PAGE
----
A Singapore-based label showed it before an Italian. How about that!
At its recent spring/summer 2017 presentation in Milan, Prada sent out five sets of samfus, distinguished by kitsch and a healthy dose of camp. For fans of Ong Shunmugam, Prada’s take on the samfu (衫裤 or shanku in Mandarin) is as new as frog buttons since their preferred homegrown brand had shown the Oriental top-and-pants combo before—in 2014 and 2015. See, Prada, Ong Shunmugam is ahead of you.
Why does it matter? Because Ong Shunmugam’s designer/founder Priscilla Tsu-Jen Shunmugam is the darling of the local media, not to mention the Singapore Tourism Board, all completely charmed by her revivalist approach to modern sartorial reinterpretation. It isn’t really known if her popularity (or 2015 Her World Young Woman Achiever award) has been good for business. Yet, this Malaysian daughter of Singaporean fashion can now be affirmed as the visionary that so many inexplicably think she is. Prada’s samfus, several seasons later than Ong Shunmugam’s, validate the latter’s “rethink of traditional garments”, and, possibly, posit the brand was right all along.
The remake of the samfu cannot, of course, be considered new. Designers of the West—Giorgio Armani, one among many—have looked at the cheongsum’s much dismissed (and dissed) sister when they cast their source of inspiration to China, or when they think they can sell noodles to the Chinese. The thing is, for many here in Singapore, the samfu is closely linked to the early years of our country’s founding and not the later boom years of stupendous economic growth. The samfu was mostly worn by the working class—amahs (or majie) and Samsui women, not primarily by ladies of leisure or admirable financial standing. Until Ong Shunmugam came jauntily along. It is, however, uncertain if their samfus enjoyed widespread adoption.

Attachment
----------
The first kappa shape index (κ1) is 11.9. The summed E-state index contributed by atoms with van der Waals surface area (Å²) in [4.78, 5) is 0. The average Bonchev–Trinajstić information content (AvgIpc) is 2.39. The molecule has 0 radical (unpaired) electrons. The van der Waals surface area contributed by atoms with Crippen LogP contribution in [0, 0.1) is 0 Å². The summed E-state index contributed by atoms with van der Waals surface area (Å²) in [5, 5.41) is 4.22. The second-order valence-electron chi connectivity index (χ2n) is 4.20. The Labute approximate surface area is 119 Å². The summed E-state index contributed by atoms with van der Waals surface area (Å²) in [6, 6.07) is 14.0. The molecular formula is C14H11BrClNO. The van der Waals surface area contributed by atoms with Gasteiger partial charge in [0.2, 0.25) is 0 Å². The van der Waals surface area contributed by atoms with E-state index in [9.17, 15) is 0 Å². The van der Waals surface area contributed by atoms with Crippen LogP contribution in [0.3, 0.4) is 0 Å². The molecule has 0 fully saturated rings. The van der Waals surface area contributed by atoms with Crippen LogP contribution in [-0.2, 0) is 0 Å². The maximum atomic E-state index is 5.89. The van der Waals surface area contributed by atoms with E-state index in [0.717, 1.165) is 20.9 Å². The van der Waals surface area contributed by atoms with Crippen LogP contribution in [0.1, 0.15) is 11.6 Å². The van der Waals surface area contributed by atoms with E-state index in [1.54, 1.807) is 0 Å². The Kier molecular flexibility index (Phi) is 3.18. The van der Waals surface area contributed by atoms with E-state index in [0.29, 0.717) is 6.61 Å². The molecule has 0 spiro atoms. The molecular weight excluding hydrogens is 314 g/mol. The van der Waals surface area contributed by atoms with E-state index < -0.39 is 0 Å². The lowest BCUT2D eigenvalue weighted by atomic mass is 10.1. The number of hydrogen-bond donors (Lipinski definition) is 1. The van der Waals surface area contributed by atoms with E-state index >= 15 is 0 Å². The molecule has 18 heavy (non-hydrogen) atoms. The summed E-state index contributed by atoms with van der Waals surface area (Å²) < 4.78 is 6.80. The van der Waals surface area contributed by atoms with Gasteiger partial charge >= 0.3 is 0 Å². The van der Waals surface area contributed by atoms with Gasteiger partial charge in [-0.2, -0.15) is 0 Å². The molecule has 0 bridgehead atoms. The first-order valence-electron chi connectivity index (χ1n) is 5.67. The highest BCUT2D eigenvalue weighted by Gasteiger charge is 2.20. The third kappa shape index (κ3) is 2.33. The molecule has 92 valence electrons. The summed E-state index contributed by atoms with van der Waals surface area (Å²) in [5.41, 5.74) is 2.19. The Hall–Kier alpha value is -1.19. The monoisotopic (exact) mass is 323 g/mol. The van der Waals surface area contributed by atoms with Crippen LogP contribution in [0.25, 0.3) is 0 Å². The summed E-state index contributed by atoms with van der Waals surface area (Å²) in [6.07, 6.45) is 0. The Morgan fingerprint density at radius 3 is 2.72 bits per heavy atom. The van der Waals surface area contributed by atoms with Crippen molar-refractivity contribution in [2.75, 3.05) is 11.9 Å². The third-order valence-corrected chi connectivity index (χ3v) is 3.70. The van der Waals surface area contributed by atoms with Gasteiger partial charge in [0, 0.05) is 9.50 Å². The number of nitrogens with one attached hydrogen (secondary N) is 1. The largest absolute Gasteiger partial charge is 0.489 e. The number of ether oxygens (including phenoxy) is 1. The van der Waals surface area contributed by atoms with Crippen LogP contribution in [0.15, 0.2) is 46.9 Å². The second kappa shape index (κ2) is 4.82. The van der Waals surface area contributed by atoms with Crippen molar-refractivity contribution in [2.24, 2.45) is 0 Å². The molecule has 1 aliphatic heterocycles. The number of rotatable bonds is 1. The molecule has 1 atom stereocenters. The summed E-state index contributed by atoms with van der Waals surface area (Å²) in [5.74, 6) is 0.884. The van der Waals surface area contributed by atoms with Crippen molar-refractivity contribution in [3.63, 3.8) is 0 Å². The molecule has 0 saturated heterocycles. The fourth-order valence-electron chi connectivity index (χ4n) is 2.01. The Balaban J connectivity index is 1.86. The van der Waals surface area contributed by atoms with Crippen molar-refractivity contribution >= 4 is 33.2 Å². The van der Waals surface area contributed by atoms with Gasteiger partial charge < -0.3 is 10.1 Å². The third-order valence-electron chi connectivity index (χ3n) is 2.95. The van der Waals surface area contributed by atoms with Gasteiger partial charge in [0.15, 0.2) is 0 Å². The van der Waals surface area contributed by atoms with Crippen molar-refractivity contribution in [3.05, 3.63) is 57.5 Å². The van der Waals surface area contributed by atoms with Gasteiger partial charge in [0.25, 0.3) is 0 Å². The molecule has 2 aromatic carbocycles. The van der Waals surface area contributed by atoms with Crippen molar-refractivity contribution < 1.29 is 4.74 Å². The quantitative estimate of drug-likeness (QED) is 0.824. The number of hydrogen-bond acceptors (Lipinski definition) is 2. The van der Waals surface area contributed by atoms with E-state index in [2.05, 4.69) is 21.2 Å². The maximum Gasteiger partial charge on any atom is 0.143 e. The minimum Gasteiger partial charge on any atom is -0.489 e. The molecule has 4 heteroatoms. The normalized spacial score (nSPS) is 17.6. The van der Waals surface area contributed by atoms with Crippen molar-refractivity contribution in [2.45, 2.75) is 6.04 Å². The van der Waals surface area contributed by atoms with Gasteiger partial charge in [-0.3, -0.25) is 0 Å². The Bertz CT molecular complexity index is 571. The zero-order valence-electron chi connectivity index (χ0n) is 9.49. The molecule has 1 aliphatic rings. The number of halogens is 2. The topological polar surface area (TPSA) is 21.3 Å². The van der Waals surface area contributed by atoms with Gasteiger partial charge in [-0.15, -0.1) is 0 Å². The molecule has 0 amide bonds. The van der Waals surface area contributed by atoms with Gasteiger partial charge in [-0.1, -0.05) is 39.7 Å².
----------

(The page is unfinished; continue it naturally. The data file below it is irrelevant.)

One of the most visible samfu appearances on the world stage of recent years was the USD1,190, limited-edition Michael Kors version worn by Grace Coddington at the 2015 Met Gala to celebrate the opening of China: Through the Looking Glass. The “pajama set”, as the US media called it, stood out in a glittery sea of sheer and body-hugging gowns that have become gala-night standards of red carpet habitues. To the Americans, Ms Coddington’s choice of dress for “the Super Bowl of social fashion events” may be exotic or, according to the Hollywood Reporter, “dreamy”, but to many of us in Asia, it was, at best, underwhelming.
So the Italians now show the Americans how to do what is essentially an outfit of Chinese origin. Ong Shunmugam could have assumed the mantle, but maybe it is not easy to manoeuvre from Chip Bee Gardens. Moreover, to go in front is possibly not on the cards for the 6-year-old brand that, until recently, operated like an alteration service in the basement of Hong Leong Building, mainly an office tower. Prada, on the other hand, has always been the pied piper of fashion, and they have led many a willing into their unconventional but charming, surprise-filled world. To followers, Prada always plays a hypnotic tune.